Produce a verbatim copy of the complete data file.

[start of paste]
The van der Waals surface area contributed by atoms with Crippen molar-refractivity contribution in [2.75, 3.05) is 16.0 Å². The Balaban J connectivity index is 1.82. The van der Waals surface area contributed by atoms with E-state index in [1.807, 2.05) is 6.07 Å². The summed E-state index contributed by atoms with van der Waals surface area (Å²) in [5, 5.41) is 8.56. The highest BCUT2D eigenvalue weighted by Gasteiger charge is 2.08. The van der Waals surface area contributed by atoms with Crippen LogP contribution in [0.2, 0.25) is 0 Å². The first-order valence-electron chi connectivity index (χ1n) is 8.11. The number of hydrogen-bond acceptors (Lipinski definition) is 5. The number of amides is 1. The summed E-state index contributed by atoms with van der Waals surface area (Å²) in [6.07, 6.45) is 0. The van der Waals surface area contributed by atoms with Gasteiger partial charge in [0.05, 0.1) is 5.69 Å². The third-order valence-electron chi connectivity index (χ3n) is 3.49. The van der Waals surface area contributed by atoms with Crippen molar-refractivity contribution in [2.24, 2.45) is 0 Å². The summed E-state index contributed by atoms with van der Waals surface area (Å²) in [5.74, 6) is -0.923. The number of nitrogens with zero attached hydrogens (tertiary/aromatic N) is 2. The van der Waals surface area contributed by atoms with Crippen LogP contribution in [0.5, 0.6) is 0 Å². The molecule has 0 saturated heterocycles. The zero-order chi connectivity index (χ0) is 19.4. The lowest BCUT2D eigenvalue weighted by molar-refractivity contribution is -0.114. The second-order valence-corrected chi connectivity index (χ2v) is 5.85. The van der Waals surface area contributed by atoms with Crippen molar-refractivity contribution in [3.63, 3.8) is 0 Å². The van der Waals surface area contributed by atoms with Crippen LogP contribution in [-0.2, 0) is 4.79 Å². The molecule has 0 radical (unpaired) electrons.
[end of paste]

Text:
The van der Waals surface area contributed by atoms with Crippen molar-refractivity contribution in [2.75, 3.05) is 16.0 Å². The Balaban J connectivity index is 1.82. The van der Waals surface area contributed by atoms with E-state index in [1.807, 2.05) is 6.07 Å². The summed E-state index contributed by atoms with van der Waals surface area (Å²) in [5, 5.41) is 8.56. The highest BCUT2D eigenvalue weighted by Gasteiger charge is 2.08. The van der Waals surface area contributed by atoms with Crippen LogP contribution in [0.2, 0.25) is 0 Å². The first-order valence-electron chi connectivity index (χ1n) is 8.11. The number of hydrogen-bond acceptors (Lipinski definition) is 5. The number of amides is 1. The summed E-state index contributed by atoms with van der Waals surface area (Å²) in [6.07, 6.45) is 0. The van der Waals surface area contributed by atoms with Gasteiger partial charge in [0.05, 0.1) is 5.69 Å². The third-order valence-electron chi connectivity index (χ3n) is 3.49. The van der Waals surface area contributed by atoms with Crippen molar-refractivity contribution in [2.24, 2.45) is 0 Å². The summed E-state index contributed by atoms with van der Waals surface area (Å²) in [5.74, 6) is -0.923. The number of nitrogens with zero attached hydrogens (tertiary/aromatic N) is 2. The van der Waals surface area contributed by atoms with Crippen LogP contribution in [0.5, 0.6) is 0 Å². The molecule has 0 saturated heterocycles. The zero-order chi connectivity index (χ0) is 19.4. The lowest BCUT2D eigenvalue weighted by molar-refractivity contribution is -0.114. The second-order valence-corrected chi connectivity index (χ2v) is 5.85. The van der Waals surface area contributed by atoms with Crippen molar-refractivity contribution in [3.63, 3.8) is 0 Å². The van der Waals surface area contributed by atoms with Crippen LogP contribution in [-0.2, 0) is 4.79 Å². The molecule has 0 radical (unpaired) electrons.